Thursday, October 2, 2008

Slackware v Ubuntu: Not What You Might Think - Part 1

Slackware and Ubuntu share a common line of thinking. They both aim to be simple. However, they have different approaches to simplicity and different target audiences.

Ubuntu wants to be simple for end users switching from Windows. Everything has a dialog box. Installation of additional packages is straightforward and simple. You can throw the disk in the drive, boot and go.

Slackware wants to be simple for Linux users. BSD style init scripts that are easy to edit. A package management system that won't install anything you don't expressly tell it to. A setup environment that allows someone in the know to install exactly what they want and nothing else.

Two days ago I installed Slackware 12.1 for production use on one of my computers. This marked the first time since I started using Linux (roughly four years ago) that I would be using something other then Debian or a Debian based system on a production machine. The reasons for the change were immense. What I'm going to go into here is some of the highlights and drawbacks of two distributions that strive to be simple and why I would ultimately recommend them both to a new Linux user.

Ubuntu has a lot going for it with a new convert to the Gnu way of computing. For someone who isn't much of a computer person it is, perhaps, the best option as far as Linux goes. It remains installed on one of my computers to this day so that my wife can use it without needing to call her tech support (myself) while I'm at work. I'll look briefly at each feature that is easy to use and why it can be a problem.

Installing extra packages in Ubuntu is pretty damn easy. Using software like Synaptic extra programs can be added with as little as three or four mouse clicks. There is no need to worry about dependencies and conflicts as these are automaticly resolved for you. Repositories give you access to over 25,000 packages meaning you can probably find what you're looking for somewhere in the heap.

Auto dependencies and conflict resolution can be devastating. The system is not always right, for one. Part of what I do is break machines. It's how I constantly develop my ability to fix them. My record for breaking a fresh install of Ubuntu is only 30 minutes. It was the package manager that broke it. The system required a rescue boot to recover. The problem? The auto conflict resolution decided that the gnu c library should be removed. The system was near useless after. Now someone who knows Linux well enough to know that it's not a good idea to remove that could have prevented this. However, someone who is not well versed in what packages are necessary would have surely allowed their removal and therefore lost the system.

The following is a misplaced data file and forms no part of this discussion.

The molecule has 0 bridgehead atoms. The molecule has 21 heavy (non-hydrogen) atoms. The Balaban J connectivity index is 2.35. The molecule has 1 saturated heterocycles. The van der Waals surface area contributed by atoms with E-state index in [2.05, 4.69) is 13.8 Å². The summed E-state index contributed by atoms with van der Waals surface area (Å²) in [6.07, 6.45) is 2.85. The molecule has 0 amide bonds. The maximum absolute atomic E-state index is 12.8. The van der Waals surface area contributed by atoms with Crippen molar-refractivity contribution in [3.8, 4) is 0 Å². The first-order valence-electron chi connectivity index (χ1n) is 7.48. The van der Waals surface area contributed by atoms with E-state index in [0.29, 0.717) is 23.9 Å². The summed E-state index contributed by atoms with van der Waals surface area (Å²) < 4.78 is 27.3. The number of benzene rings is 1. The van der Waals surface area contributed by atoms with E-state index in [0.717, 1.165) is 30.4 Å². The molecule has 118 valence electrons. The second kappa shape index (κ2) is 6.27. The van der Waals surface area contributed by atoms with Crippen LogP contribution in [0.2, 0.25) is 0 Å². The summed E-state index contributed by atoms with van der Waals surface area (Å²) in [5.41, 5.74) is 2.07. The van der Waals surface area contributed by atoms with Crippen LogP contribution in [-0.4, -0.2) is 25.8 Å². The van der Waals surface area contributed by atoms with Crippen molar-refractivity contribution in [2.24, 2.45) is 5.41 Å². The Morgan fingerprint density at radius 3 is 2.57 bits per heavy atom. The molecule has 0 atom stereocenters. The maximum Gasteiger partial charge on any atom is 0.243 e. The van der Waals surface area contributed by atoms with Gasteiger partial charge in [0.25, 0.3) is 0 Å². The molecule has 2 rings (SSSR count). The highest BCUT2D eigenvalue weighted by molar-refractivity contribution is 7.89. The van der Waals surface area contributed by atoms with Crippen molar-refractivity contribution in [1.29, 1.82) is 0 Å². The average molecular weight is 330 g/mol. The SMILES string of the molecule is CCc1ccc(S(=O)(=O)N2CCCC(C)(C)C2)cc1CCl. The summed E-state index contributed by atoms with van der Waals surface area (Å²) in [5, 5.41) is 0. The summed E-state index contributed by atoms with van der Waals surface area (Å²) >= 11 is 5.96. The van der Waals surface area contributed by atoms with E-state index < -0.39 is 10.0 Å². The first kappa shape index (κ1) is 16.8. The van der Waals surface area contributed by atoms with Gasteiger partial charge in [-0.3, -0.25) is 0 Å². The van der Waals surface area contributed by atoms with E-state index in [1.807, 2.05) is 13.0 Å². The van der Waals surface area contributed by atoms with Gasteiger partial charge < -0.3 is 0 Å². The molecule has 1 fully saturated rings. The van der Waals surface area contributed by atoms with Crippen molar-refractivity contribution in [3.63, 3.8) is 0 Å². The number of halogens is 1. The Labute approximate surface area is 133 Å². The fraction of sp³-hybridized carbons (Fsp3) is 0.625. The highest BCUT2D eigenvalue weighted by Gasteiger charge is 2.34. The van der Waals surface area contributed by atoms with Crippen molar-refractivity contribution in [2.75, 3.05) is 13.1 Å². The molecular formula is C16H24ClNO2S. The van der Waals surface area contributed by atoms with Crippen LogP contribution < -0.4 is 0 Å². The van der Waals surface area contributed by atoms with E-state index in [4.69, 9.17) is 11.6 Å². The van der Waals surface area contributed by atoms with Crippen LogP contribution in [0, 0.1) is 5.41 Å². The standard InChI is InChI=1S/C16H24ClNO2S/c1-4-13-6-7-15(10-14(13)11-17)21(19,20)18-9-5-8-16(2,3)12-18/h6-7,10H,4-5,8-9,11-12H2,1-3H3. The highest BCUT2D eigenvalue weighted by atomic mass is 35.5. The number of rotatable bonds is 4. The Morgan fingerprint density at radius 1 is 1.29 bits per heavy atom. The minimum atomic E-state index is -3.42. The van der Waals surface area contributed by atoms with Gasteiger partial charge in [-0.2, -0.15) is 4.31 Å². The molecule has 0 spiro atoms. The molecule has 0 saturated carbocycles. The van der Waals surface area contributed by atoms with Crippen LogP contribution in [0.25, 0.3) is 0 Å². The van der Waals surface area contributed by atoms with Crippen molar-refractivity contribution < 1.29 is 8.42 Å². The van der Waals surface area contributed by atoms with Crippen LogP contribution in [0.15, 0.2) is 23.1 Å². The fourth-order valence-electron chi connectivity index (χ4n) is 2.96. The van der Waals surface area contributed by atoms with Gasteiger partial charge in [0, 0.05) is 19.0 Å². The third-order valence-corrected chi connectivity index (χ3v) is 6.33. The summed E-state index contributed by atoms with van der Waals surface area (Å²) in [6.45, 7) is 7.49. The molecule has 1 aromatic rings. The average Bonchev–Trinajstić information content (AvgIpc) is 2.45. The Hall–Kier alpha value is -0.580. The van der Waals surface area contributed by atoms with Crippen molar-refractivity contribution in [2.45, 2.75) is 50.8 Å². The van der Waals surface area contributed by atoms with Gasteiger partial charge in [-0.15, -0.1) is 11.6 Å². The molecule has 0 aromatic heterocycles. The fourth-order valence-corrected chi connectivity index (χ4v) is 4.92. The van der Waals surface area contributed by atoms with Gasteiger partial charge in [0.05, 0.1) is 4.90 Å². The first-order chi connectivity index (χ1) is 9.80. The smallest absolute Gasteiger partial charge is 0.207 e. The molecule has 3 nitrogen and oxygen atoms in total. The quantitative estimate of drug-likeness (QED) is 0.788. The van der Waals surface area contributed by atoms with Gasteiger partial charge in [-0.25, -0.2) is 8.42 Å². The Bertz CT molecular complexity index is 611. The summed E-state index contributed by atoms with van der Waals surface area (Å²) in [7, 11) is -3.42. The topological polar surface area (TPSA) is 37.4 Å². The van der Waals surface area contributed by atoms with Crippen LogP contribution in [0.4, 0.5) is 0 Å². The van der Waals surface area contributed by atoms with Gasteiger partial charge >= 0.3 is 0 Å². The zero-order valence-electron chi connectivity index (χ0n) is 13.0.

As a side note, the fastest I ever killed an installation was actually during an installation and not on purpose. Apparently earlier version of OpenSuse did not mix well with tablet laptops.

There is also a serious drawback to having access to 25,000+ packages. It can make finding the right thing a real pain. The searches do not always turn up what you're looking for and browsing through package by package can take hours.

Continue on to Part 2 to keep reading.


Grobsch said...

Keep this article... as the GoblinX main developer I'm interested in opnions about Slackware, and as I do also help another distribution here in Brazil but Ubuntu based, I have a lot of experience in both as system to work on.

Chris Lees said...

While I appreciate the focus of the article, it's very unusual that the C library would get removed. It should be marked in the package manager as "essential" and refuse to be removed, not to mention that no package should have it listed as "conflicts" or "replaces".

Vet Tech said...

@chris lees

It is unusual. That is still the _only_ time that I have seen it happen. However, the fact that it happened at all is cause for concern. There are, of course, other examples of the damages that can be done by Ubuntu's package system. This was just the most extreme that I have seen.

Puppet Master said...

nice article!!!!